Printer-friendly versionNeed to find the fair price of ANYTHING? Look no further.
It isn't perfect competition, but it is as close as the average consumer can get. Anytime that I am going to buy anything other than food, I always go to www.amazon.com
. Always. Why is that?
Comparison shopping done easily
The choices in the U.S. are dizzying. Dozens of sites for virtually every item. However, Amazon.com has put together a site which is consolidates other online stores which have partnered with Amazon. None of this matters to an American consumer: shipping is often free, and a very competitive price can be found on virtually anything that you need to buy. Shipping? Free if the purchase is above a certain amount.
Why oh why nawayo.co.kr and gmarket.co.kr Aren't Even Close
Besides being highly annoying from a visual standpoint
, Korean shopping sites are inconvenient at best. If you are not convinced, look here.
Once you get beyond the annoyance factor, there are still reasons why these sites and individual online sellers do not succeed in Korea. First, fads burst onto the scene and recede into obscurity with blinding speed. Remember the LG Chocolate? Neither does anyone else in Korea. That makes it very risky for online sellers to retain inventory. Second, it is very difficult to level the playing field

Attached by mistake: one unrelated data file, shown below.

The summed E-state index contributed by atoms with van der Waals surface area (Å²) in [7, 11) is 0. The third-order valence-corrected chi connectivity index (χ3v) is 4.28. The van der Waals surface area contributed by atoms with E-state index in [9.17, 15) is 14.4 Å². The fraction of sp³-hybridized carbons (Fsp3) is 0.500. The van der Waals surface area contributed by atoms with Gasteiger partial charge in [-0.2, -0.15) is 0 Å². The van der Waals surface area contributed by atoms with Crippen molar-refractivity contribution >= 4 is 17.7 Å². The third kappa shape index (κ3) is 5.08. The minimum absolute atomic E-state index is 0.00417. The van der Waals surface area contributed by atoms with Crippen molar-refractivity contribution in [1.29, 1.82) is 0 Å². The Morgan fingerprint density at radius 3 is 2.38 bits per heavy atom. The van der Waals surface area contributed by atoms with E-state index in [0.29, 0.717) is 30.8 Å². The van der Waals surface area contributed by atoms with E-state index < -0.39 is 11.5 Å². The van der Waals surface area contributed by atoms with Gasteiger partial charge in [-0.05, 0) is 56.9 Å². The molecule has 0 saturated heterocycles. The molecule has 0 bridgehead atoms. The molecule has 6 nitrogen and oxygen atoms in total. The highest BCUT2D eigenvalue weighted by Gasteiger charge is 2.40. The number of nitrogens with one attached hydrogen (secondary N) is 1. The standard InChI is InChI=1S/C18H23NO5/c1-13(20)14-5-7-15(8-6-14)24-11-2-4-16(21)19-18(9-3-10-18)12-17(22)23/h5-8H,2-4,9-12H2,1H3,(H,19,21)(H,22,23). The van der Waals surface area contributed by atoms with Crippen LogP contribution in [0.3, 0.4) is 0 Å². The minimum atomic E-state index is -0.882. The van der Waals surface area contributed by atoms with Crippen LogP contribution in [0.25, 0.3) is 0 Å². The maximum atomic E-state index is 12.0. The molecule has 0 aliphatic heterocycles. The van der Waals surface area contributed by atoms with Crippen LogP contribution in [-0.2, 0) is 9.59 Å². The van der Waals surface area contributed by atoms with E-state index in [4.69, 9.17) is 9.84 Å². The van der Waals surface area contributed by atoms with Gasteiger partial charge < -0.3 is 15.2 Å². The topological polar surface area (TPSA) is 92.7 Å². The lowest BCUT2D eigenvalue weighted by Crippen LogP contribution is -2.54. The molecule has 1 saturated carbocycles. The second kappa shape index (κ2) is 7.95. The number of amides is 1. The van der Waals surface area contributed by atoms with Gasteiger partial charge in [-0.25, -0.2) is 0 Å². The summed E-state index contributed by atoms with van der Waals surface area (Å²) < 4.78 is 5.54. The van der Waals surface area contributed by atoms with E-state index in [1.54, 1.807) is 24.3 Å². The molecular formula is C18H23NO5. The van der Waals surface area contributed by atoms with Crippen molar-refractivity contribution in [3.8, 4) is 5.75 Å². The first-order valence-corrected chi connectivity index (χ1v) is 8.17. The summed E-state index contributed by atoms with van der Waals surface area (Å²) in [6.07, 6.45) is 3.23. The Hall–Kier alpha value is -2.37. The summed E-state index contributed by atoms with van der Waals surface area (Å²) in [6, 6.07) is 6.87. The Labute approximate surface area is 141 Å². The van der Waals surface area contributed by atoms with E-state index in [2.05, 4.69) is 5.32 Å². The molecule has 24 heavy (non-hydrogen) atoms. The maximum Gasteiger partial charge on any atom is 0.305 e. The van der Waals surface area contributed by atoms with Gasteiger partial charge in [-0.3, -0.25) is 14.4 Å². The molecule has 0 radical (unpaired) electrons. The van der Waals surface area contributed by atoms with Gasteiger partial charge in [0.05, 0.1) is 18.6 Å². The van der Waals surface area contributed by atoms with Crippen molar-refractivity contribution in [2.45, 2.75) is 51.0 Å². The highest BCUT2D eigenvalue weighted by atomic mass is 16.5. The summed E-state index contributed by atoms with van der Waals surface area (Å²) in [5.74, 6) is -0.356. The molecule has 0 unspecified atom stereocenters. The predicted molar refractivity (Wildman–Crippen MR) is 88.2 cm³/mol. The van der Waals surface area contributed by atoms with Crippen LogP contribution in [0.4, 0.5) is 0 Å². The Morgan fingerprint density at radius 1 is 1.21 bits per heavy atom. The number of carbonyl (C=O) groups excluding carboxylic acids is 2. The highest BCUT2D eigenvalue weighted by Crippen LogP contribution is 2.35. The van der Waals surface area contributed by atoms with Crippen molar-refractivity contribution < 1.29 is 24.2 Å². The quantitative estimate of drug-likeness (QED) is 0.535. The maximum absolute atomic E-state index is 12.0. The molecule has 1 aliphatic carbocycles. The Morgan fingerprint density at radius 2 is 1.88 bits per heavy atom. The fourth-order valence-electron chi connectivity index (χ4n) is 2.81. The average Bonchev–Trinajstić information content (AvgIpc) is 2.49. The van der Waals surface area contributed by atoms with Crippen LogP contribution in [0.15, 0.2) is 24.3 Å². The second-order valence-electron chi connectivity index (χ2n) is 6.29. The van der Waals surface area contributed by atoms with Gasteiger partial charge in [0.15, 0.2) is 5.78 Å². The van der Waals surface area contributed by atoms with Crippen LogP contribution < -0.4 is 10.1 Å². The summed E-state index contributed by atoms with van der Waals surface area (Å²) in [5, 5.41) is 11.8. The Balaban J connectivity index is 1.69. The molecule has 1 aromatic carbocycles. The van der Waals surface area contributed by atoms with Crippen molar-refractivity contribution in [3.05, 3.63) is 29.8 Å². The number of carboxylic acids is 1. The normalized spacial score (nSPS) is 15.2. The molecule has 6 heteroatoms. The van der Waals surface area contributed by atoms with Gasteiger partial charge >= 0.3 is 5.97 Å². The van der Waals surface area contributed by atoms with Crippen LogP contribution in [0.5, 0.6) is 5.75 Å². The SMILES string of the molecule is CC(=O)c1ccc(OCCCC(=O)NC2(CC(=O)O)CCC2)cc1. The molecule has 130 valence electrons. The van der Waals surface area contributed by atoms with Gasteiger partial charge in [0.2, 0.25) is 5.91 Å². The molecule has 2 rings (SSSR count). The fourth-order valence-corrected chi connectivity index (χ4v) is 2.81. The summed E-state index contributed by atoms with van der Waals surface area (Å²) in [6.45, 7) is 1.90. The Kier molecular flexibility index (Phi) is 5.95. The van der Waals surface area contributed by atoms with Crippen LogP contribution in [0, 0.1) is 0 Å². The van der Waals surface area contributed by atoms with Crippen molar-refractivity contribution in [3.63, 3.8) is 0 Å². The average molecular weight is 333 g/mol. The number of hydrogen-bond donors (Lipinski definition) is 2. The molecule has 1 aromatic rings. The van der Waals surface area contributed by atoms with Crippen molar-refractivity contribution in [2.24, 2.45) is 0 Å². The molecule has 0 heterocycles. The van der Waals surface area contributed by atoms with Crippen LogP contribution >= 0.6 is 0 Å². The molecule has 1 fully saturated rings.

against the largest Korean companies. In other words, small niche companies find it very difficult to evolve into viable entities in Korea. As a result, the offerings at nawayo.co.kr and gmarket.co.kr are simply the same items from virtually every seller. Third, import taxes remain a barrier. The Seoul Gyopo Guide has strongly supported the passage of the KORUS FTA because the effect on everyday Koreans is higher inflation, and fewer choices that result. Korean retailers also have fewer choices because they cannot afford the risks of carrying more-expensive items. Those retailers are correct to be afraid, since the FTA should bring down the selling prices after FTA passage. Those especially at risk are the large department stores that currently carry U.S. brands. Depending upon the price of shipping, it may actually be cheaper to purchase certain items on Amazon.com and have them shipped to Korea.
Perhaps the Seoul Gyopo Guide should give Korean shopping websites a break. It isn't necessarily the sellers' fault that they have limited access to high quality inventory. What other way is there to get the attention of the potential buyers for identical products? Until Korea enjoys a truly competitive marketplace, an all-encompassing website like Amazon.com may be an impossible dream.